Anyone who has ever lived near an abandoned home knows what kind of neighborhood trouble it can invite (drugs, crime activity) and what it can do to your home’s property value (hint: it’s not good). Abandoned and distressed properties continue to play a big role in the deterioration of our neighborhoods and our job at the Cuyahoga Land Bank is to eliminate housing blight, increase property values and eventually stabilize and improve neighborhoods through revitalization efforts.
In our work, though, we are asked all the time why we can’t save a house that is slated for demolition. People often remember the house in better days, before neglect took its toll. A majority of the more than 100 properties the Cuyahoga Land Bank acquires on a monthly basis have, over time, developed major system issues and are often in need of significant repairs to the electrical, plumbing, roof, HVAC, or even the foundation of the home. The cost of needed repairs often exceeds the value of the house in the private market. In a distressed community, it is rare that the traditional sale of these homes will lead to reinvestment of the property.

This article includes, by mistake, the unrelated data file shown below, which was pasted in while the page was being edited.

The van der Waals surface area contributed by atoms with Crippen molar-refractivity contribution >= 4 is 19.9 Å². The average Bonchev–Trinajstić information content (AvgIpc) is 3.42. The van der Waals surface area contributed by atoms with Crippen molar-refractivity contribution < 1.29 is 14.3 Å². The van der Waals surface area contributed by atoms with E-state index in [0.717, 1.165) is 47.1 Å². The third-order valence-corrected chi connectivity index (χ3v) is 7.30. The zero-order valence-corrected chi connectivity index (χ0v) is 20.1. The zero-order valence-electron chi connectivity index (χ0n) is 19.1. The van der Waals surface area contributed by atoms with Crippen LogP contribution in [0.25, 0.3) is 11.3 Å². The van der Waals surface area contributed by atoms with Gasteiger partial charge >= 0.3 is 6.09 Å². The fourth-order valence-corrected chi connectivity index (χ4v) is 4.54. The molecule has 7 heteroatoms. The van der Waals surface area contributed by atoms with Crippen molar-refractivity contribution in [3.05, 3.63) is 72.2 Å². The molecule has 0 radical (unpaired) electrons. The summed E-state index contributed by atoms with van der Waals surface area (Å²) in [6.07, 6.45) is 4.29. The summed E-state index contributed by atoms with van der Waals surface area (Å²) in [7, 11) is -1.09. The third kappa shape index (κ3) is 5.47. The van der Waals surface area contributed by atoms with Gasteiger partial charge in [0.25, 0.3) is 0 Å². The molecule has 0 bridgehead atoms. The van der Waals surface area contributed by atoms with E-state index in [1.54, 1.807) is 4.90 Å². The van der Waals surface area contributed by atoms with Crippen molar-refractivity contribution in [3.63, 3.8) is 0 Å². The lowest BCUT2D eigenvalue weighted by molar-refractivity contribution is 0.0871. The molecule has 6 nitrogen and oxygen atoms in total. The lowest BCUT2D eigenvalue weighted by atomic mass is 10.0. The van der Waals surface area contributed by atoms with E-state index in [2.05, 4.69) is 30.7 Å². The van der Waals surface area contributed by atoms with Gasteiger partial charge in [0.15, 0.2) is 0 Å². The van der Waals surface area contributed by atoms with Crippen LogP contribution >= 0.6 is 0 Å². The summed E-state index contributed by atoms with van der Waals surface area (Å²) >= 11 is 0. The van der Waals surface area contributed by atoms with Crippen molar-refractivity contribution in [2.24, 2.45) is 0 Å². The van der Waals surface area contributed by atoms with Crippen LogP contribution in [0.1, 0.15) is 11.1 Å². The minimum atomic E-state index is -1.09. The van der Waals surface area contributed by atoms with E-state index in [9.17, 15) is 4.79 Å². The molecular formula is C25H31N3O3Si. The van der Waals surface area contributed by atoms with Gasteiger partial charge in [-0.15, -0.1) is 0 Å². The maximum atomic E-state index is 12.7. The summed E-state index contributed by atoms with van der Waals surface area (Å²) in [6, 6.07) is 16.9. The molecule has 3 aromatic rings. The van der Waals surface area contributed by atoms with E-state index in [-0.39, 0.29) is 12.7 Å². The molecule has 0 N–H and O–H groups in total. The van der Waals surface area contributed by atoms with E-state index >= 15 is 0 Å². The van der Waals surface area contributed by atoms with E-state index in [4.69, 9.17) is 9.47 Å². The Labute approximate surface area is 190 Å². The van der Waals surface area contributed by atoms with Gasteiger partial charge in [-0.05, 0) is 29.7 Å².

When the Cuyahoga Land Bank acquires a property, our team of experts conducts a comprehensive evaluation of each property and makes a determination on what to do with the property based on physical condition, local input and other criteria. Properties are scheduled for demolition only when they are beyond the point of rehabilitation or the cost to renovate is too high.
The Cuyahoga Land Bank demolishes 80 properties a month on average, clearing a path for new development. Post-demolition, vacant lots can be transformed into community gardens, purchased by a neighboring homeowner through our Side Yard program, or held until a new purpose can be determined. We have developed strategic partnerships with community organizations, other non-profits, lenders, and governments within the county to stop the blight and transform these properties into something useful.
This strong demolition strategy is essential in promoting economic and housing development across the county’s most in-need neighborhoods. When so many of these properties are beyond repair and resale, tearing them down is the only option.